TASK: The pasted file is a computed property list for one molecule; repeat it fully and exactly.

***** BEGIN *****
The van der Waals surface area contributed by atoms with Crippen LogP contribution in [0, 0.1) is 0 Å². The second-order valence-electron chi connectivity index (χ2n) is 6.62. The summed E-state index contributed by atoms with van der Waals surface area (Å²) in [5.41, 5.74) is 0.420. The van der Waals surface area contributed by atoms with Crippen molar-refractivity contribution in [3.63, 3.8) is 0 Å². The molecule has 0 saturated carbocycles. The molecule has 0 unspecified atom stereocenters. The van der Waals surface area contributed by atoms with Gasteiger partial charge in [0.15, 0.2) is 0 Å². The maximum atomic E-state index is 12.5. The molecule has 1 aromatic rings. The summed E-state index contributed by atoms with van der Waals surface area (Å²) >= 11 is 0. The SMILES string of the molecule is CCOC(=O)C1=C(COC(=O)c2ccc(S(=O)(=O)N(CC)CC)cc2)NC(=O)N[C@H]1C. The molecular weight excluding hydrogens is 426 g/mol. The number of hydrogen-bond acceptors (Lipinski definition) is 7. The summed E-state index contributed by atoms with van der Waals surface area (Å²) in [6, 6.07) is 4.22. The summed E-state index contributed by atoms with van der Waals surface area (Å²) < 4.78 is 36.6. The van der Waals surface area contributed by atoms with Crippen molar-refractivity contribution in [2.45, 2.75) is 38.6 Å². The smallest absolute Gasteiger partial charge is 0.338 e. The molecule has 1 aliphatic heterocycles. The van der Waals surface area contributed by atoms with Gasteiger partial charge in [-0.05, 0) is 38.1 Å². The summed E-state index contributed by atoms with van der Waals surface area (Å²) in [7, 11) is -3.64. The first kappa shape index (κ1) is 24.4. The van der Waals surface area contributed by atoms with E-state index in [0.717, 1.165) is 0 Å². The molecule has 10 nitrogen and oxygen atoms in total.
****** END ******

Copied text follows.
The van der Waals surface area contributed by atoms with Crippen LogP contribution in [0, 0.1) is 0 Å². The second-order valence-electron chi connectivity index (χ2n) is 6.62. The summed E-state index contributed by atoms with van der Waals surface area (Å²) in [5.41, 5.74) is 0.420. The van der Waals surface area contributed by atoms with Crippen molar-refractivity contribution in [3.63, 3.8) is 0 Å². The molecule has 0 saturated carbocycles. The molecule has 0 unspecified atom stereocenters. The van der Waals surface area contributed by atoms with Gasteiger partial charge in [0.15, 0.2) is 0 Å². The maximum atomic E-state index is 12.5. The molecule has 1 aromatic rings. The summed E-state index contributed by atoms with van der Waals surface area (Å²) >= 11 is 0. The SMILES string of the molecule is CCOC(=O)C1=C(COC(=O)c2ccc(S(=O)(=O)N(CC)CC)cc2)NC(=O)N[C@H]1C. The molecular weight excluding hydrogens is 426 g/mol. The number of hydrogen-bond acceptors (Lipinski definition) is 7. The summed E-state index contributed by atoms with van der Waals surface area (Å²) in [6, 6.07) is 4.22. The summed E-state index contributed by atoms with van der Waals surface area (Å²) < 4.78 is 36.6. The van der Waals surface area contributed by atoms with Crippen molar-refractivity contribution in [2.45, 2.75) is 38.6 Å². The smallest absolute Gasteiger partial charge is 0.338 e. The molecule has 1 aliphatic heterocycles. The van der Waals surface area contributed by atoms with Gasteiger partial charge in [-0.05, 0) is 38.1 Å². The summed E-state index contributed by atoms with van der Waals surface area (Å²) in [7, 11) is -3.64. The first kappa shape index (κ1) is 24.4. The van der Waals surface area contributed by atoms with E-state index in [0.717, 1.165) is 0 Å². The molecule has 10 nitrogen and oxygen atoms in total.